Time was, all writers had to do was write. We did the cool creative end of things and left the business and marketing to other, more qualified souls.
Today, writers can no longer afford to leave their fan base out in the cold. Thanks to the Internet, there are more words than ever competing for readers, so breaking through the clutter requires more than eye-catching marketing. It requires interaction.
I know “marketing” is a scary word for some, but I promise the kind of marketing I’m talking about is nothing to be afraid of. You don’t have to come up with marketing campaigns, slogans, or spend countless dollars on advertising. Marketing today is as simple as striking up a friendship — and just as effective.
I’m talking, of course, about social networking. The whole point of social networks is to bring people together — family, friends, acquaintances, co-workers, etc. — so you can stay connected and share things of interest with their friends. Personal news, photos, videos, cool links, and more; it’s all part of the “stream” of information you constantly receive from your friends on networks like Facebook and Twitter. Best of all, social networks and the services they provide are entirely free.
Even if you’re not a part of any social networks, I’m sure you’ve heard of Facebook and Twitter. They’re the big two, with more users than any other networks, because they do what they do smartly and efficiently. They’re also super easy to use. Yes, they do require you to give up a small amount of privacy (as the news headlines love to remind us), but it’s no different than inviting a new friend into one corner of your life, and any risks are minimal since you have complete control over the flow of information.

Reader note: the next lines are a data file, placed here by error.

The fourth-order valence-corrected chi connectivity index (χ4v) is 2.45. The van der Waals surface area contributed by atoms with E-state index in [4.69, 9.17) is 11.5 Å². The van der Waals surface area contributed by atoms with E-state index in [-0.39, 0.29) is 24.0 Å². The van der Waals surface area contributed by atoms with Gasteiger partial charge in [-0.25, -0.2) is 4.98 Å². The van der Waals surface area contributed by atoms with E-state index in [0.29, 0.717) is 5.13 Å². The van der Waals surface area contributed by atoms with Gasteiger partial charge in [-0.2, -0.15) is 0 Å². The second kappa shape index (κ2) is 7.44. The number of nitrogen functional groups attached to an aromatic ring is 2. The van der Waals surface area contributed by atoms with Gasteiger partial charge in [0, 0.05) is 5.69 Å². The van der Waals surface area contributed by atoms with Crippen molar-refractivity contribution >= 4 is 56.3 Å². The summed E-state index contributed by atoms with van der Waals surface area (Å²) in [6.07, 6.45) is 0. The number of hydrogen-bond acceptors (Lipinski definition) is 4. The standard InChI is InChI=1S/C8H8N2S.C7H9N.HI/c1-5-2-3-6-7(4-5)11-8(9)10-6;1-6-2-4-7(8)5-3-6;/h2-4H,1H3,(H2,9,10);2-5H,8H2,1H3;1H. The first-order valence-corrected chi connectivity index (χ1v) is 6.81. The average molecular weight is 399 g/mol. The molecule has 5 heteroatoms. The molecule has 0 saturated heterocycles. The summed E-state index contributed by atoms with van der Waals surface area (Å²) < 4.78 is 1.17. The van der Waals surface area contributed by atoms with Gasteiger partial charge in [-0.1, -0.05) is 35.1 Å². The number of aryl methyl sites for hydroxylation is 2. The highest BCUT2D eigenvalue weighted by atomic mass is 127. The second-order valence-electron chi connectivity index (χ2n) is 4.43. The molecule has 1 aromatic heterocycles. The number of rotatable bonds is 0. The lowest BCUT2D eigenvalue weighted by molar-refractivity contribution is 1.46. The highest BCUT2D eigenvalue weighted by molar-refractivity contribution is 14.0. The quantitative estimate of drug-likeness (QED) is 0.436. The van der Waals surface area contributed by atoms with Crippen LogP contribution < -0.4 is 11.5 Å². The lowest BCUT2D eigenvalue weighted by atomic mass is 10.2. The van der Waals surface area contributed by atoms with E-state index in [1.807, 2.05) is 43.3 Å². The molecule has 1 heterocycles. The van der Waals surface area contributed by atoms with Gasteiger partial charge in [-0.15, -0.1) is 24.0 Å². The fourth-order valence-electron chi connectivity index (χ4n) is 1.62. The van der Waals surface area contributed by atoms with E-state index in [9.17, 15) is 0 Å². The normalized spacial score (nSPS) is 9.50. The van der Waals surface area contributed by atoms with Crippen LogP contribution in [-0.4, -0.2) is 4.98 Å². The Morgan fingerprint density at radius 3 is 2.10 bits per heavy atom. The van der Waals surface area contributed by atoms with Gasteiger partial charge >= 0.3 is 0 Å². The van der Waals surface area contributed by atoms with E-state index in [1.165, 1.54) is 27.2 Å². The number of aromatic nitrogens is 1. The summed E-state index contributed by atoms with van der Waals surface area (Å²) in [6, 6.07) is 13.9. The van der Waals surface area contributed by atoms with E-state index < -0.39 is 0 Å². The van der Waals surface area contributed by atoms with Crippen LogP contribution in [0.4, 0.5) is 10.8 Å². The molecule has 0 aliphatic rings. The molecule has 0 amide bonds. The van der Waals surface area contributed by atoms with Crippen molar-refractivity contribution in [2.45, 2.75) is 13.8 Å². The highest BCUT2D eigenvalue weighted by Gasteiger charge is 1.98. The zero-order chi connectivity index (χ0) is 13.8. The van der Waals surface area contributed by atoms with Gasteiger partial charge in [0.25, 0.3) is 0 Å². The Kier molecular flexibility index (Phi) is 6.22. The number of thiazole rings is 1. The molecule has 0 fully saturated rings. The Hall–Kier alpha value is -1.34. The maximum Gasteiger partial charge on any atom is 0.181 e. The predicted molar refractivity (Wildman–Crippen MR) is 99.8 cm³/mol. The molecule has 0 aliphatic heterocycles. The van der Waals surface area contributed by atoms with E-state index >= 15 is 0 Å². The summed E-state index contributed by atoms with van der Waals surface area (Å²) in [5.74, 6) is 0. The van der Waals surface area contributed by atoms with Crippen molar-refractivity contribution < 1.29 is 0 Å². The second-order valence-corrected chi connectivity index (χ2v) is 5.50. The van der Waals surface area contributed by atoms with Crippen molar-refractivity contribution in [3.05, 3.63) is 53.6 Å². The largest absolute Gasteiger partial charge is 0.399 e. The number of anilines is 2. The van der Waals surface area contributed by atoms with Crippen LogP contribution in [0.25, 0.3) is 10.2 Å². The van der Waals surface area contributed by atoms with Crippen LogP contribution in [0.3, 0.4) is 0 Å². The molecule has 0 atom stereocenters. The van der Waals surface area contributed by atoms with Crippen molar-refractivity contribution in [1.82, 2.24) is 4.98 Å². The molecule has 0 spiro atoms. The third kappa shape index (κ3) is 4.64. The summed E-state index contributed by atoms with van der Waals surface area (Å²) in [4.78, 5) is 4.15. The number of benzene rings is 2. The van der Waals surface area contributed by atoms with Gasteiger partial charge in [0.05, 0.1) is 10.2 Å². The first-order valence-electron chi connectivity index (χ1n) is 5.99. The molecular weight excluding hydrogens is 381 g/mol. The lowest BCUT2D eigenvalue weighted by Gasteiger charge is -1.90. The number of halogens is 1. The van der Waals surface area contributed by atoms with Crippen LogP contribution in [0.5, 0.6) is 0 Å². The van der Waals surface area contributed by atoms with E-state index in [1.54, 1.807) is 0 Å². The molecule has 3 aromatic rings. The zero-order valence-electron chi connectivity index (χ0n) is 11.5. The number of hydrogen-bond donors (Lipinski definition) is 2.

But how can a writer use social networking to further their career? That’s the question, isn’t it? There are tons of social websites out there where you can find job listings (including the site you’re reading right now), but that’s not the kind of networking I’m talking about. To answer this question, let’s take a step back and look at the bigger picture for just a moment.
To be a successful writer in this day and age, you have to put yourself out there as a brand. Make your name recognizable to readers who like what you do, and make it as easy as possible for them to find more of your work. Most freelancers write for lots of varied publications and websites, and you can’t count on those places to link to all of your other work for you. So having a way to corral your entire body of work together in one place is crucial.